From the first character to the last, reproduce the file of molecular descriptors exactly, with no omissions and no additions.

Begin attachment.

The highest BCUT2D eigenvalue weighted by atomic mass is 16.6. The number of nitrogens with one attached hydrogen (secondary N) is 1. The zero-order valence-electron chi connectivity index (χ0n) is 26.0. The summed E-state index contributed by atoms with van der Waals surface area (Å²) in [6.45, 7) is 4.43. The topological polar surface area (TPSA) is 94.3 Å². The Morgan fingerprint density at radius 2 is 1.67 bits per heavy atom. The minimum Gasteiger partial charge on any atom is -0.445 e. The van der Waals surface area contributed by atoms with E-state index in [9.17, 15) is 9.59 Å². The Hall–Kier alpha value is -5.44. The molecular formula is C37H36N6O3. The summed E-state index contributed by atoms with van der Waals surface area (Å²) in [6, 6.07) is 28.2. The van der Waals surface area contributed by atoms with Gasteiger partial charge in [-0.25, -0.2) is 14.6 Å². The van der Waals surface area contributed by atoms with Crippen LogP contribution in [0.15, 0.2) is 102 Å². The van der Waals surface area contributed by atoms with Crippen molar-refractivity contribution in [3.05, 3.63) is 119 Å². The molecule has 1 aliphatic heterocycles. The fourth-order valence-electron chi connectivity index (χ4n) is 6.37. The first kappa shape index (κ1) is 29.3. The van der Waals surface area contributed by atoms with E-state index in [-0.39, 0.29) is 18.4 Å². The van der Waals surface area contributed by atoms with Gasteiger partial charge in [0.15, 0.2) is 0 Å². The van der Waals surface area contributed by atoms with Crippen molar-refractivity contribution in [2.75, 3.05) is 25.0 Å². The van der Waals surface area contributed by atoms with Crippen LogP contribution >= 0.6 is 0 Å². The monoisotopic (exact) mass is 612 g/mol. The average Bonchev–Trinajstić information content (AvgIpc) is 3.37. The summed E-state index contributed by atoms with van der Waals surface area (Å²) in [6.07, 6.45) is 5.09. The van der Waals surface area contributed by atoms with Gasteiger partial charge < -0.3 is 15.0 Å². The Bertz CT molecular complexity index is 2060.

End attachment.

The highest BCUT2D eigenvalue weighted by atomic mass is 16.6. The number of nitrogens with one attached hydrogen (secondary N) is 1. The zero-order valence-electron chi connectivity index (χ0n) is 26.0. The summed E-state index contributed by atoms with van der Waals surface area (Å²) in [6.45, 7) is 4.43. The topological polar surface area (TPSA) is 94.3 Å². The Morgan fingerprint density at radius 2 is 1.67 bits per heavy atom. The minimum Gasteiger partial charge on any atom is -0.445 e. The van der Waals surface area contributed by atoms with E-state index in [9.17, 15) is 9.59 Å². The Hall–Kier alpha value is -5.44. The molecular formula is C37H36N6O3. The summed E-state index contributed by atoms with van der Waals surface area (Å²) in [6, 6.07) is 28.2. The van der Waals surface area contributed by atoms with Gasteiger partial charge in [-0.25, -0.2) is 14.6 Å². The van der Waals surface area contributed by atoms with Crippen LogP contribution in [0.15, 0.2) is 102 Å². The van der Waals surface area contributed by atoms with Crippen molar-refractivity contribution in [3.05, 3.63) is 119 Å². The molecule has 1 aliphatic heterocycles. The fourth-order valence-electron chi connectivity index (χ4n) is 6.37. The first kappa shape index (κ1) is 29.3. The van der Waals surface area contributed by atoms with E-state index in [-0.39, 0.29) is 18.4 Å². The van der Waals surface area contributed by atoms with Gasteiger partial charge in [0.15, 0.2) is 0 Å². The van der Waals surface area contributed by atoms with Crippen molar-refractivity contribution in [2.75, 3.05) is 25.0 Å². The van der Waals surface area contributed by atoms with Crippen LogP contribution >= 0.6 is 0 Å². The monoisotopic (exact) mass is 612 g/mol. The average Bonchev–Trinajstić information content (AvgIpc) is 3.37. The summed E-state index contributed by atoms with van der Waals surface area (Å²) in [6.07, 6.45) is 5.09. The van der Waals surface area contributed by atoms with Gasteiger partial charge < -0.3 is 15.0 Å². The Bertz CT molecular complexity index is 2060.